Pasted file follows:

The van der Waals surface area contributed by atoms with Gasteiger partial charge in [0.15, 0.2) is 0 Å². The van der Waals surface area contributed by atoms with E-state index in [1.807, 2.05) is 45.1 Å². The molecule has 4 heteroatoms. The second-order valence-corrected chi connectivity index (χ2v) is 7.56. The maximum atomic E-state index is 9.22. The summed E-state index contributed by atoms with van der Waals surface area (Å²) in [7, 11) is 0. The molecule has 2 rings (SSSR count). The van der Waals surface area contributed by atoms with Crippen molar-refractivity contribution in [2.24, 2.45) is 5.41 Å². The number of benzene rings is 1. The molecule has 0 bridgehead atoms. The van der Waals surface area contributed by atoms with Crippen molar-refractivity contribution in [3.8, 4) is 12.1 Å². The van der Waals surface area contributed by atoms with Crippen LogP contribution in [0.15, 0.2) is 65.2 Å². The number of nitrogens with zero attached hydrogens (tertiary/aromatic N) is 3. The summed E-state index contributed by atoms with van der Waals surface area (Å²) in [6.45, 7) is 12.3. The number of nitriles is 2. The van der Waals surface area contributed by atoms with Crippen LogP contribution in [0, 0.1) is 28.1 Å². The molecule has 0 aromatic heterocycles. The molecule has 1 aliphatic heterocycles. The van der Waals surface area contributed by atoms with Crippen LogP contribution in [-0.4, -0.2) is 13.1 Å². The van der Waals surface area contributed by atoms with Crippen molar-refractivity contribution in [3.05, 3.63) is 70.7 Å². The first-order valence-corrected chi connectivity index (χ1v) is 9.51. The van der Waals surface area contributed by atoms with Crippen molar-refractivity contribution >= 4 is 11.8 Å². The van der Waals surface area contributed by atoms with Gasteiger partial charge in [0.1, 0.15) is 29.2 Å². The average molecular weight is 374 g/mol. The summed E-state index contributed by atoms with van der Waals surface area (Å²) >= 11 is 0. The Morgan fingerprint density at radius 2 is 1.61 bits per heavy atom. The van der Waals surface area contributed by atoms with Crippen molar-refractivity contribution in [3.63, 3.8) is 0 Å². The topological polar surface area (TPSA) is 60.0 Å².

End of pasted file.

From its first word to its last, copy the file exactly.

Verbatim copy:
The van der Waals surface area contributed by atoms with Gasteiger partial charge in [0.15, 0.2) is 0 Å². The van der Waals surface area contributed by atoms with E-state index in [1.807, 2.05) is 45.1 Å². The molecule has 4 heteroatoms. The second-order valence-corrected chi connectivity index (χ2v) is 7.56. The maximum atomic E-state index is 9.22. The summed E-state index contributed by atoms with van der Waals surface area (Å²) in [7, 11) is 0. The molecule has 2 rings (SSSR count). The van der Waals surface area contributed by atoms with Crippen molar-refractivity contribution in [2.24, 2.45) is 5.41 Å². The number of benzene rings is 1. The molecule has 0 bridgehead atoms. The van der Waals surface area contributed by atoms with Crippen molar-refractivity contribution in [3.8, 4) is 12.1 Å². The van der Waals surface area contributed by atoms with Crippen LogP contribution in [0.15, 0.2) is 65.2 Å². The number of nitrogens with zero attached hydrogens (tertiary/aromatic N) is 3. The summed E-state index contributed by atoms with van der Waals surface area (Å²) in [6.45, 7) is 12.3. The number of nitriles is 2. The van der Waals surface area contributed by atoms with Crippen LogP contribution in [0, 0.1) is 28.1 Å². The molecule has 0 aromatic heterocycles. The molecule has 1 aliphatic heterocycles. The van der Waals surface area contributed by atoms with Crippen LogP contribution in [-0.4, -0.2) is 13.1 Å². The van der Waals surface area contributed by atoms with Crippen molar-refractivity contribution in [3.05, 3.63) is 70.7 Å². The first-order valence-corrected chi connectivity index (χ1v) is 9.51. The van der Waals surface area contributed by atoms with Crippen molar-refractivity contribution >= 4 is 11.8 Å². The van der Waals surface area contributed by atoms with Gasteiger partial charge in [0.1, 0.15) is 29.2 Å². The average molecular weight is 374 g/mol. The summed E-state index contributed by atoms with van der Waals surface area (Å²) >= 11 is 0. The Morgan fingerprint density at radius 2 is 1.61 bits per heavy atom. The van der Waals surface area contributed by atoms with Crippen molar-refractivity contribution in [3.63, 3.8) is 0 Å². The topological polar surface area (TPSA) is 60.0 Å².